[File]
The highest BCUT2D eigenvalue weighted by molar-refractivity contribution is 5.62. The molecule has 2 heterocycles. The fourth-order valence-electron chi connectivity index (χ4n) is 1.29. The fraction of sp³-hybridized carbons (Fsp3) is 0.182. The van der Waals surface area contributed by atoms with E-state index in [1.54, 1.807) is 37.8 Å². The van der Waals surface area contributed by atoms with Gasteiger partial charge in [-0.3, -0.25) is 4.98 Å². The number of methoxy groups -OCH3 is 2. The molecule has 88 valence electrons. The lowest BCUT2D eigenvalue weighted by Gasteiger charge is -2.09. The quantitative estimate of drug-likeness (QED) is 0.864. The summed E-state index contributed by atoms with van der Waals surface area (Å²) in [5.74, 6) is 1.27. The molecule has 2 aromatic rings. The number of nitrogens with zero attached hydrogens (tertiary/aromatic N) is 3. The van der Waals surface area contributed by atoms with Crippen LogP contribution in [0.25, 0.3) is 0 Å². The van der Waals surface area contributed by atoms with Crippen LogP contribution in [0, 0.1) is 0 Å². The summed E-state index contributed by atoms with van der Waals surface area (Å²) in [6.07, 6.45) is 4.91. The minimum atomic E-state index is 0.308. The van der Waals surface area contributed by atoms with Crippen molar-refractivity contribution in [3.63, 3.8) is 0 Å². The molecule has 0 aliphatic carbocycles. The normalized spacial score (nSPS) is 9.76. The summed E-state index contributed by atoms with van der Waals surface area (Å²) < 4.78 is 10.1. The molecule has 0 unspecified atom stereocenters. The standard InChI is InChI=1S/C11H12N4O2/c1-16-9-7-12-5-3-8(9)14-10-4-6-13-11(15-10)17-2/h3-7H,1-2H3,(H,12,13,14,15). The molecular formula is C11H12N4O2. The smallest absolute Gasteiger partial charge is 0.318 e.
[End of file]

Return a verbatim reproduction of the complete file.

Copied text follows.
The highest BCUT2D eigenvalue weighted by molar-refractivity contribution is 5.62. The molecule has 2 heterocycles. The fourth-order valence-electron chi connectivity index (χ4n) is 1.29. The fraction of sp³-hybridized carbons (Fsp3) is 0.182. The van der Waals surface area contributed by atoms with E-state index in [1.54, 1.807) is 37.8 Å². The van der Waals surface area contributed by atoms with Gasteiger partial charge in [-0.3, -0.25) is 4.98 Å². The number of methoxy groups -OCH3 is 2. The molecule has 88 valence electrons. The lowest BCUT2D eigenvalue weighted by Gasteiger charge is -2.09. The quantitative estimate of drug-likeness (QED) is 0.864. The summed E-state index contributed by atoms with van der Waals surface area (Å²) in [5.74, 6) is 1.27. The molecule has 2 aromatic rings. The number of nitrogens with zero attached hydrogens (tertiary/aromatic N) is 3. The van der Waals surface area contributed by atoms with Crippen LogP contribution in [0.25, 0.3) is 0 Å². The van der Waals surface area contributed by atoms with Crippen LogP contribution in [0, 0.1) is 0 Å². The summed E-state index contributed by atoms with van der Waals surface area (Å²) in [6.07, 6.45) is 4.91. The minimum atomic E-state index is 0.308. The van der Waals surface area contributed by atoms with Crippen molar-refractivity contribution in [3.63, 3.8) is 0 Å². The molecule has 0 aliphatic carbocycles. The normalized spacial score (nSPS) is 9.76. The summed E-state index contributed by atoms with van der Waals surface area (Å²) < 4.78 is 10.1. The molecule has 0 unspecified atom stereocenters. The standard InChI is InChI=1S/C11H12N4O2/c1-16-9-7-12-5-3-8(9)14-10-4-6-13-11(15-10)17-2/h3-7H,1-2H3,(H,12,13,14,15). The molecular formula is C11H12N4O2. The smallest absolute Gasteiger partial charge is 0.318 e.